Thousands of tech enthusiasts, developers, journalists, and other Apple fans are set to gather in California next month for one of the most anticipated tech events of the year.
Rumors are flying about what's expected from Apple this year, but whatever new iPhone 8 or upgraded Apple Watch is announced, Morgan Stanley analyst Katy Huberty will be watching with anticipation.
She says this year's event will be a "supercycle" and could blow previous product launches out of the water.
Business Insider spoke with Huberty about her 17 years covering the technology space, what she expects to hear from CEO Tim Cook next month, and how it could affect Apple's stock price.
Here's what she had to say about Apple and her $182 price target for the company's stock, which is the highest on Wall Street:
Graham Rapier: What's the most important thing for a new investor to know about Apple?
Katy Huberty: While some consumers and investors see Apple as a device company, it truly is a platform company. Apple is making an increasing percentage of its money off of services, and most of those aren't even Apple services, they're Google and Tencent and Netflix and Spotify. Apple as a stock can actually be a play on the success of all those mobile services.
Any application that sells in Apple's App Store, when you download a game for $0.99 or sign up for a subscription to a service like HBO or Netflix, Apple is taking a 30% cut of that.
Rapier: What are some macro trends that could affect Apple?
Huberty: From a macro standpoint, China is misunderstood by the market. If you look at Apple's results over the past year, China is a disappointing region. The investment-community dialogue around that is that Apple may be losing its edge to local Chinese-branded smartphone makers like Vivo or Lenovo. We absolutely do not think that's the case.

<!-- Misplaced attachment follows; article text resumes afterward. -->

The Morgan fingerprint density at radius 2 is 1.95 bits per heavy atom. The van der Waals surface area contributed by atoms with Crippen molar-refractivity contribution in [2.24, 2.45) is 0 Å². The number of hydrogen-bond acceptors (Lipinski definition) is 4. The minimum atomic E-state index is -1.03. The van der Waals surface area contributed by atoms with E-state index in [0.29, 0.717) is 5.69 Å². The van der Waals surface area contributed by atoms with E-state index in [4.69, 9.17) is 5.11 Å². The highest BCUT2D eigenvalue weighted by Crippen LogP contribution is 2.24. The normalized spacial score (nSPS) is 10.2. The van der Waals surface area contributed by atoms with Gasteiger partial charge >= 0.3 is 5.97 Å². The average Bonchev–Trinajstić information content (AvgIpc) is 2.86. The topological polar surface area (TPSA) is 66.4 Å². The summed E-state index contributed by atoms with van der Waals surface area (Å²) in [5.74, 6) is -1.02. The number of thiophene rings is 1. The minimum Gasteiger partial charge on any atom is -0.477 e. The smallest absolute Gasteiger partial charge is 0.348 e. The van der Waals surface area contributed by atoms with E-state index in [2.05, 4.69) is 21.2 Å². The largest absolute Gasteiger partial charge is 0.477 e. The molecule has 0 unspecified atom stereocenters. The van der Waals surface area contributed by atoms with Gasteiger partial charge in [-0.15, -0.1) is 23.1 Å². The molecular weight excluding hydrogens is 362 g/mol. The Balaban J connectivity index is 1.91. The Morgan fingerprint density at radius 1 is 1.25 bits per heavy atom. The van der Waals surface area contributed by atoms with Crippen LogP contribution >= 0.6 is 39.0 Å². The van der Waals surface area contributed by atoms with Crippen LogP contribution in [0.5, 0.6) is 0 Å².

I'd point out a couple of things. If you look at Apple's China business, Macs are growing double digits, iPads are growing double digits, services are growing double digits, but iPhone is not growing. It’s highly unlikely that Chinese consumers are paying $2,000 for a Mac at home but carrying a cheaper smartphone device with them. More likely, the explanation is that Apple's retail system is alive and well. High-end Chinese users want to buy Apple products, but the iPhone has not had a form-factor change for three years. We believe that Chinese consumers are just waiting for that change and that pent-up demand will demand a significant acceleration of growth in Apple's 2018 fiscal year.
Year-old iPhones in China grew 56% this year, and yet iPhone sales are declining. That gives you a sense of how much pent-up demand there is on the back of this new iPhone launching in September.
The last point I'd make is that Wall Street looks at shipment data, and if you look at that data set, you'll see that local Chinese companies are taking share. We think that data is misleading. If a company ships products into a channel somewhere, even if that phone isn't purchased and activated, it still counts as a shipment. You've seen weakness at a number of semiconductor companies that sell into those cheaper brands. Their business has been very weak because there's inventory in the system. That means the shipment data is overstated.
The quality of those devices is not as good as an iPhone, and therefore they don't last as long. They tend to get upgraded every 18 months, whereas an iPhone tends to get upgraded every two to three years. What that means is you have to sell a lot more of them to have the same market share of the installed base. The shipment data is misleading.